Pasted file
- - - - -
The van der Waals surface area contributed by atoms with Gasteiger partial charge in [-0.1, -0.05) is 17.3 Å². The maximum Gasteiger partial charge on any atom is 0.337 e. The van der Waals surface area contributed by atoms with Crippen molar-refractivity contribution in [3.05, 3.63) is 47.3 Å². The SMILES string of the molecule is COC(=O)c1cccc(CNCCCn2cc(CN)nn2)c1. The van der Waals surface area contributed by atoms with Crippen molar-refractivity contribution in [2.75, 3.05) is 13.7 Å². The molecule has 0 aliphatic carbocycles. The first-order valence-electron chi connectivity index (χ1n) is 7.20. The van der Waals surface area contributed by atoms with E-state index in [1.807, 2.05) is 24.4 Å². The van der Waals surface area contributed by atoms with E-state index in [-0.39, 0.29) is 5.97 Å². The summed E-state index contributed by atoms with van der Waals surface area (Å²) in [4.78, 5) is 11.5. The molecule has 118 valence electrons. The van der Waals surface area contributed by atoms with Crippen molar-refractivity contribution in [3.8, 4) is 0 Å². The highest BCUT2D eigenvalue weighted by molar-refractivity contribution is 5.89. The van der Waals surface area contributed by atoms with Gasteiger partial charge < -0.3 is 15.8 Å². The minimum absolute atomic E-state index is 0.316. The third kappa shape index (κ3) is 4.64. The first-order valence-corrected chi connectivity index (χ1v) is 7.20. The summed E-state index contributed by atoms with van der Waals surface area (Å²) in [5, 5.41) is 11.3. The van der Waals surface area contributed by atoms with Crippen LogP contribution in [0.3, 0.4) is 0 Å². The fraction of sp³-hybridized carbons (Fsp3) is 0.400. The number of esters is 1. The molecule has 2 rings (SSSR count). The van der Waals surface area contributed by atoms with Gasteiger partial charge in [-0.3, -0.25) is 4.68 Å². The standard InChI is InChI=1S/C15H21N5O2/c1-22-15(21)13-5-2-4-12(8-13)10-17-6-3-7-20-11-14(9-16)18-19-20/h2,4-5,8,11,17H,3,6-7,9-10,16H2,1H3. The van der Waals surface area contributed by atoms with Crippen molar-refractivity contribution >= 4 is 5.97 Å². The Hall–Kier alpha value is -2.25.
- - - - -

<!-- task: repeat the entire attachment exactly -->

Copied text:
The van der Waals surface area contributed by atoms with Gasteiger partial charge in [-0.1, -0.05) is 17.3 Å². The maximum Gasteiger partial charge on any atom is 0.337 e. The van der Waals surface area contributed by atoms with Crippen molar-refractivity contribution in [3.05, 3.63) is 47.3 Å². The SMILES string of the molecule is COC(=O)c1cccc(CNCCCn2cc(CN)nn2)c1. The van der Waals surface area contributed by atoms with Crippen molar-refractivity contribution in [2.75, 3.05) is 13.7 Å². The molecule has 0 aliphatic carbocycles. The first-order valence-electron chi connectivity index (χ1n) is 7.20. The van der Waals surface area contributed by atoms with E-state index in [1.807, 2.05) is 24.4 Å². The van der Waals surface area contributed by atoms with E-state index in [-0.39, 0.29) is 5.97 Å². The summed E-state index contributed by atoms with van der Waals surface area (Å²) in [4.78, 5) is 11.5. The molecule has 118 valence electrons. The van der Waals surface area contributed by atoms with Crippen molar-refractivity contribution in [3.8, 4) is 0 Å². The highest BCUT2D eigenvalue weighted by molar-refractivity contribution is 5.89. The van der Waals surface area contributed by atoms with Gasteiger partial charge < -0.3 is 15.8 Å². The minimum absolute atomic E-state index is 0.316. The third kappa shape index (κ3) is 4.64. The first-order valence-corrected chi connectivity index (χ1v) is 7.20. The summed E-state index contributed by atoms with van der Waals surface area (Å²) in [5, 5.41) is 11.3. The van der Waals surface area contributed by atoms with Crippen LogP contribution in [0.3, 0.4) is 0 Å². The fraction of sp³-hybridized carbons (Fsp3) is 0.400. The number of esters is 1. The molecule has 2 rings (SSSR count). The van der Waals surface area contributed by atoms with Gasteiger partial charge in [-0.3, -0.25) is 4.68 Å². The standard InChI is InChI=1S/C15H21N5O2/c1-22-15(21)13-5-2-4-12(8-13)10-17-6-3-7-20-11-14(9-16)18-19-20/h2,4-5,8,11,17H,3,6-7,9-10,16H2,1H3. The van der Waals surface area contributed by atoms with Crippen molar-refractivity contribution >= 4 is 5.97 Å². The Hall–Kier alpha value is -2.25.